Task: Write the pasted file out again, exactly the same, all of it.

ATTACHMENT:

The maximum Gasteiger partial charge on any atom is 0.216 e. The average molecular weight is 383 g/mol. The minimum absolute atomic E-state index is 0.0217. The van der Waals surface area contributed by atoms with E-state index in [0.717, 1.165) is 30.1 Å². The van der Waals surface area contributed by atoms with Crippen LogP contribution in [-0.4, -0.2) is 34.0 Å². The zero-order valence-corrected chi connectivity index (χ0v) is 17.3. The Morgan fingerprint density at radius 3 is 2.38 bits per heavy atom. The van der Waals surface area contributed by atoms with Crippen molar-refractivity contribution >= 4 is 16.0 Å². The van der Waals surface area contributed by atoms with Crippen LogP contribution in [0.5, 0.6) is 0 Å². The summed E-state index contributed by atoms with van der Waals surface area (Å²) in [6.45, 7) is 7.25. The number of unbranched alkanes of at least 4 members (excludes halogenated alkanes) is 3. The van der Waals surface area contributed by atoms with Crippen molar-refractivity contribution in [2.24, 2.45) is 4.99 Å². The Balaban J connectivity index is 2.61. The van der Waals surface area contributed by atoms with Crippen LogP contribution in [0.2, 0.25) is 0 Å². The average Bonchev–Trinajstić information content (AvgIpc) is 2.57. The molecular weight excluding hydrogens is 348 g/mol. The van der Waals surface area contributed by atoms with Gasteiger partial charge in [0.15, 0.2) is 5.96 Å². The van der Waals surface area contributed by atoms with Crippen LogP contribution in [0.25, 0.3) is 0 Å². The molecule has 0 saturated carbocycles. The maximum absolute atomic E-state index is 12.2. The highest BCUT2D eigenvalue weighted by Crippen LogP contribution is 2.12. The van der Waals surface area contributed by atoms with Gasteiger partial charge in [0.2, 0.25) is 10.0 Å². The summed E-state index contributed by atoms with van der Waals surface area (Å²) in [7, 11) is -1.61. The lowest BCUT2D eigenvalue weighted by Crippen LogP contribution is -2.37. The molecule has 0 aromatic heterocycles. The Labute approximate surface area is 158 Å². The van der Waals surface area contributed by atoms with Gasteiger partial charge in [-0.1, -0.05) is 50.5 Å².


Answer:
The maximum Gasteiger partial charge on any atom is 0.216 e. The average molecular weight is 383 g/mol. The minimum absolute atomic E-state index is 0.0217. The van der Waals surface area contributed by atoms with E-state index in [0.717, 1.165) is 30.1 Å². The van der Waals surface area contributed by atoms with Crippen LogP contribution in [-0.4, -0.2) is 34.0 Å². The zero-order valence-corrected chi connectivity index (χ0v) is 17.3. The Morgan fingerprint density at radius 3 is 2.38 bits per heavy atom. The van der Waals surface area contributed by atoms with Crippen molar-refractivity contribution >= 4 is 16.0 Å². The van der Waals surface area contributed by atoms with Crippen LogP contribution in [0.5, 0.6) is 0 Å². The summed E-state index contributed by atoms with van der Waals surface area (Å²) in [6.45, 7) is 7.25. The number of unbranched alkanes of at least 4 members (excludes halogenated alkanes) is 3. The van der Waals surface area contributed by atoms with Crippen molar-refractivity contribution in [2.24, 2.45) is 4.99 Å². The Balaban J connectivity index is 2.61. The van der Waals surface area contributed by atoms with Crippen LogP contribution in [0.2, 0.25) is 0 Å². The average Bonchev–Trinajstić information content (AvgIpc) is 2.57. The molecular weight excluding hydrogens is 348 g/mol. The van der Waals surface area contributed by atoms with Gasteiger partial charge in [0.15, 0.2) is 5.96 Å². The van der Waals surface area contributed by atoms with Crippen LogP contribution in [0.25, 0.3) is 0 Å². The molecule has 0 saturated carbocycles. The maximum absolute atomic E-state index is 12.2. The highest BCUT2D eigenvalue weighted by Crippen LogP contribution is 2.12. The van der Waals surface area contributed by atoms with Gasteiger partial charge in [0.2, 0.25) is 10.0 Å². The summed E-state index contributed by atoms with van der Waals surface area (Å²) in [7, 11) is -1.61. The lowest BCUT2D eigenvalue weighted by Crippen LogP contribution is -2.37. The molecule has 0 aromatic heterocycles. The Labute approximate surface area is 158 Å². The van der Waals surface area contributed by atoms with Gasteiger partial charge in [-0.1, -0.05) is 50.5 Å².